Sunday, March 11, 2001
High school would be good place for Knight
Texas Tech wants Bob Knight to coach its basketball team. The school is in Lubbock, Texas, which apparently is somewhere. Tech's previous coach, James Dickey, averaged 17 wins a season for 10 years. That should get him to the Hall of Fame or sainthood or both. Instead, he got fired Friday, with three years left on his contract.
That opened the door for Knight. Knight hasn't said he'd take the job or even that he wants it. But Knight is bored. He wants to win more games than any college coach ever. He'd like to take that record, shove it in the world's face and tell it to kiss his you-know-what.
But there's a better job out there for him. It's in Clifton, just up the road from UC, at Hughes. Hughes needs a basketball coach.
You got somebody in mind? athletic director Chris Nelms asked Friday.
Robert Montgomery Knight.
I don't think I know him, Nelms said.
Bob Knight. The General.
Oh, that Knight. No, sir. Not that Bob Knight, said Nelms. I'm not sure I'd even entertain that notion.
I was joking. And yet. ...
Knight fashions himself a teacher, a molder of minds and character. He played by the rules. His players went to school. They graduated. They got real jobs.
This was his defense. By the end, when Indiana decided it wasn't a good idea its basketball coach was grabbing players by the neck and fastballing flower pots past 60-year-old secretaries' heads, mind-molding wasn't enough.
High school is a chance for Knight to resurrect a shred of his reputation. He could do all the things he always gave himself credit for. Minus the bullying, which he denied or shrugged off.
What's left of Knight's good name is flying apart like a crashed race car. Its parts are all over the track. Knight is still trying to bully the world. He's still out there, flipping us the figurative bird. Sad.
Knight intends to sue IU. He claims pain and suffering, mental humiliation and, who knows, classic withdrawal symptoms from not having screamed at a kid since September.
What a crass act. I used to defend Knight, but he has made that impossible.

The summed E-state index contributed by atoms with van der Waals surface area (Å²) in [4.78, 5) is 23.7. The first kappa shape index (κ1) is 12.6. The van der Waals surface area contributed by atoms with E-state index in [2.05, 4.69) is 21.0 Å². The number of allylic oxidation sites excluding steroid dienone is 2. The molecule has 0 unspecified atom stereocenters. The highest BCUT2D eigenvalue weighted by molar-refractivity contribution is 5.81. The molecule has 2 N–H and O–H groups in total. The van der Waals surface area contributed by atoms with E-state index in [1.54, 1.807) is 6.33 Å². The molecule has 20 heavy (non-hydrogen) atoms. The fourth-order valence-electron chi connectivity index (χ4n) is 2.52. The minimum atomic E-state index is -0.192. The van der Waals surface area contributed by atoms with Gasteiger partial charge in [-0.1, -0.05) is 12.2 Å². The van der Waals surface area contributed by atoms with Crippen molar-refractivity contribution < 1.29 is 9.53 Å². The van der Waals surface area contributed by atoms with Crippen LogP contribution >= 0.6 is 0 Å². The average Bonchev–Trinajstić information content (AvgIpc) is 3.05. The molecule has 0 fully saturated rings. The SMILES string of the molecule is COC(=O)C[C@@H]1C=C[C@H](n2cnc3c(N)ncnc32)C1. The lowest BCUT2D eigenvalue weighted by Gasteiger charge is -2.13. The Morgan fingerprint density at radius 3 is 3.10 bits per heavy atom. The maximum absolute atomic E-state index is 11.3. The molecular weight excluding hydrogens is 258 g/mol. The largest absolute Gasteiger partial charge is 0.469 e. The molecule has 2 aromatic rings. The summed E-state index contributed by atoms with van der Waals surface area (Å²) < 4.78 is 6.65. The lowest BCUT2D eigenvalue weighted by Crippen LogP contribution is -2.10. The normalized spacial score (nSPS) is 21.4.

Honor? He's working for an online gambling service.
Dignity? He gave an interview to Playboy.
Loyalty? Monday, he talked with Texas Tech about a job someone else still held.
High school would be good for Knight. The last venue of pure teaching, Nelms called it. It'd be good for lots of coaches. Every shoe-contract-supplemented, summer-camp-fortified, big-time sideline screamer should be forced to take the occasional high school sabbatical. It might remind him of the real importance of what he does.
He'd have to show a strong personal desire to change his ways, said Nelms. He thinks he's bigger than basketball. He thinks he's above moral reproach.
Plus, he gave an inter view to a magazine that comes in a brown wrapper.
Said Nelms: High school would be a good place for him to start over. But that would take some humility on his part.
What a leap of evolution that would be.
Based on his reputation now, I wouldn't consider Mr. Knight, Nelms decided. But I will pray for him.
E-mail: email@example.com. Past columns at Enquirer.com/columns/daugherty.
Lindner keeps Reds on tight budget
Reds' plan: Hang on until 2003
Reds spending limits criticized
The importance of revenue-sharing
Schott misses the game
Harnisch shows his worth
Riedling looking like setup man
Bengals focus on corner
Huggins expects No. 5 seed for UC
UC bom-boarded by Charlotte
UC guards too pooped to pop
Pivotal day for Xavier
Temple wins A-10 Tournament